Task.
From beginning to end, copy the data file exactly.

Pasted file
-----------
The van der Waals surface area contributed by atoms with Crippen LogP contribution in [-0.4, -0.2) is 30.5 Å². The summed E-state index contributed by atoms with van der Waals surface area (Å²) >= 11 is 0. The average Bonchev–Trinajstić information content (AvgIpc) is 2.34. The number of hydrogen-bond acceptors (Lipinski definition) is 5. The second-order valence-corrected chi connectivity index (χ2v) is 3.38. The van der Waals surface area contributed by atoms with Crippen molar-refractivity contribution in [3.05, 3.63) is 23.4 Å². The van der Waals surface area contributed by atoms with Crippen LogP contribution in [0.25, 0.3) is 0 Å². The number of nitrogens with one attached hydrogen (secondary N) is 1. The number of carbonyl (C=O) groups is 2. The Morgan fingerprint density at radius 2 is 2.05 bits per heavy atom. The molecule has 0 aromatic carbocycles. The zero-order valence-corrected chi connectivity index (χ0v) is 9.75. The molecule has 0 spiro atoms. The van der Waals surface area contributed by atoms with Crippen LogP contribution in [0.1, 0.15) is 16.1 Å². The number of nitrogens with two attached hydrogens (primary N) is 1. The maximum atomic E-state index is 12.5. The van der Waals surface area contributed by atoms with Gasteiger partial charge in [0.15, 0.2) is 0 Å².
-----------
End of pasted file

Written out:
The van der Waals surface area contributed by atoms with Crippen LogP contribution in [-0.4, -0.2) is 30.5 Å². The summed E-state index contributed by atoms with van der Waals surface area (Å²) >= 11 is 0. The average Bonchev–Trinajstić information content (AvgIpc) is 2.34. The number of hydrogen-bond acceptors (Lipinski definition) is 5. The second-order valence-corrected chi connectivity index (χ2v) is 3.38. The van der Waals surface area contributed by atoms with Crippen molar-refractivity contribution in [3.05, 3.63) is 23.4 Å². The van der Waals surface area contributed by atoms with Crippen LogP contribution in [0.25, 0.3) is 0 Å². The number of nitrogens with one attached hydrogen (secondary N) is 1. The number of carbonyl (C=O) groups is 2. The Morgan fingerprint density at radius 2 is 2.05 bits per heavy atom. The molecule has 0 aromatic carbocycles. The zero-order valence-corrected chi connectivity index (χ0v) is 9.75. The molecule has 0 spiro atoms. The van der Waals surface area contributed by atoms with Crippen LogP contribution in [0.1, 0.15) is 16.1 Å². The number of nitrogens with two attached hydrogens (primary N) is 1. The maximum atomic E-state index is 12.5. The van der Waals surface area contributed by atoms with Gasteiger partial charge in [0.15, 0.2) is 0 Å².